Landscape in transit, the most recent art project of Carolina Barros explores the porosity of the main and fuzzy edges of the urban development in the contemporary Chilean cities, manly the edges that permeate the rural territory and the housing growth. The difficult coexistence between the landscape from the central part of Chile and the powerful economy, make evident the contradictions of this system that destroys all the endogenous species of flora and fauna that step on his way.
More than a nostalgic critic to the evolution and the progress in society, the artist reflects on the series of monochrome paintings, plus a video about the exercise of expansion in landscape post contemporary industry, that was affected due to the disappearance of the lasts green nuances because of the constant fight between man and nature.
Limes it’s a Latin term used in the Roman Empire, it was used to define the boundaries or territory limits and to content the barbarian invasions. In their territorial borders they built walls, high tower to monitor and control all the access to their civilization. In this ancestral gesture being made by man for over two thousand years- history of our civilization- to expand and mark territories, points the main part of this piece of art, willing to to define the concept of “landscape in motion”, triggered by a confused traffic of trucks, laborers, loud noise, dust and precarious mesh fences that are hiding the transmutation operations of this fragile scene that irrupts in the Limes of the urban conglomerate.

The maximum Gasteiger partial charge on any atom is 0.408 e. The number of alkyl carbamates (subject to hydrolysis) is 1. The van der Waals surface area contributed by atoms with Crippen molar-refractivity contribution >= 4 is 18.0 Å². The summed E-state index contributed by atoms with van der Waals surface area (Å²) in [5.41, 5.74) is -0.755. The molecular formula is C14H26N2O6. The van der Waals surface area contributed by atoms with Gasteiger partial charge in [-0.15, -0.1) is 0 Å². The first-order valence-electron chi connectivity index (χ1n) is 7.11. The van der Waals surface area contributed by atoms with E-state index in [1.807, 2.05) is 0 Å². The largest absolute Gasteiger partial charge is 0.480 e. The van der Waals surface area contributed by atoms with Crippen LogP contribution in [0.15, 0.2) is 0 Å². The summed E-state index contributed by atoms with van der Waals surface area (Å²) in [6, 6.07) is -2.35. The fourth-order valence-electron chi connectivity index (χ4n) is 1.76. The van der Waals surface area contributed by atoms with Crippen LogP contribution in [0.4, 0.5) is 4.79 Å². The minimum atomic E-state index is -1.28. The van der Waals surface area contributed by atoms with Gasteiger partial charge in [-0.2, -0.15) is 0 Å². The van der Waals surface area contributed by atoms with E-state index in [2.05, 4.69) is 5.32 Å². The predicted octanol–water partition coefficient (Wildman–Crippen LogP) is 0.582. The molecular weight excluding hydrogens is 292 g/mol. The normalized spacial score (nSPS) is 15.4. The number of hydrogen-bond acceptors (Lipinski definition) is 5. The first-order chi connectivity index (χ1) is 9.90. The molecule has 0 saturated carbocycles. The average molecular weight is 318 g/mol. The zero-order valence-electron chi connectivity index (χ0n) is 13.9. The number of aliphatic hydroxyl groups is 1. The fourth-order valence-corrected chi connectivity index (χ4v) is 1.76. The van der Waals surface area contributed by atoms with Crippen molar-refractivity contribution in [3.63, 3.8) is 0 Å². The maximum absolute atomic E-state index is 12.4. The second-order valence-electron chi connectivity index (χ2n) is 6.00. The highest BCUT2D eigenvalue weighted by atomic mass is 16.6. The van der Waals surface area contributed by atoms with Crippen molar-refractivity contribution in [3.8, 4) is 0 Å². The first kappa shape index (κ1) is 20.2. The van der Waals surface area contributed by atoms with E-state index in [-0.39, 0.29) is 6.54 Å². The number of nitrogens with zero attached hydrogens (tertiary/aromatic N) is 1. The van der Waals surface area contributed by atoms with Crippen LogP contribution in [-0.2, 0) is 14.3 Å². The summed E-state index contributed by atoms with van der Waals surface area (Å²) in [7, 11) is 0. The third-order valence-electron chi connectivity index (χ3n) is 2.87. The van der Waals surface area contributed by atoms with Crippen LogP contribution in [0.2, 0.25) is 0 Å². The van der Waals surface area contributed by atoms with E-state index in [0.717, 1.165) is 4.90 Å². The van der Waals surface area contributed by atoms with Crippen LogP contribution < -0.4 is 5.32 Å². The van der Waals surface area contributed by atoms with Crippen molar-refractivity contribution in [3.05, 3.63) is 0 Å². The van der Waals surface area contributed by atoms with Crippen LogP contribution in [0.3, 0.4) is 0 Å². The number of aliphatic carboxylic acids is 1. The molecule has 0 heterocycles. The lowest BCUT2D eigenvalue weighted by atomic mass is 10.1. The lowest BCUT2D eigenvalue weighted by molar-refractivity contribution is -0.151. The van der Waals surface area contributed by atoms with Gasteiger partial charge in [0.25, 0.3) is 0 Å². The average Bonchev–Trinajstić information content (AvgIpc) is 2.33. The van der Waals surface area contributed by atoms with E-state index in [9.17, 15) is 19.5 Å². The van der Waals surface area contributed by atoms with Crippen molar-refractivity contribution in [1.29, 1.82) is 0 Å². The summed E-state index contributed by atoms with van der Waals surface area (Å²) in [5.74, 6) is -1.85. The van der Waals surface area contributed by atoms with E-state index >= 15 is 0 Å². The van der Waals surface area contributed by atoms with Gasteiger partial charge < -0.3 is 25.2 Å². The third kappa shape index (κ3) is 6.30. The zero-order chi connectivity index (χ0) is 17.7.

Whenever this sinister veil extends, as a curtain in an emergency room, and after a while of operation, transform the vast horizon into an urban scenario with ostentatious architecture. In the ancient Roman Limes, the barbarian and soldiers generate economy activities as traffic, construction, trades, and then it took place the sedentary in human, with colonization and territorial expansion. After Limes appeared, it was time for village’s towns and cities.
In this “landscape in motion” me refer today from the past through its extinction. Place were constant memories are shown by Carolina Barros in a pertinacious reference about plastic tights in construction, and wood veins that mark horizontally the tremendous extensions of trees (espinos) that fight for survive in her paintings. The striking video that also makes reference to these resources mixes the camera travelling with the movement of the veil that act like if it was the main plot. So these finite Limes announce inexorable advances of the man and barbarism in the ruined countryside.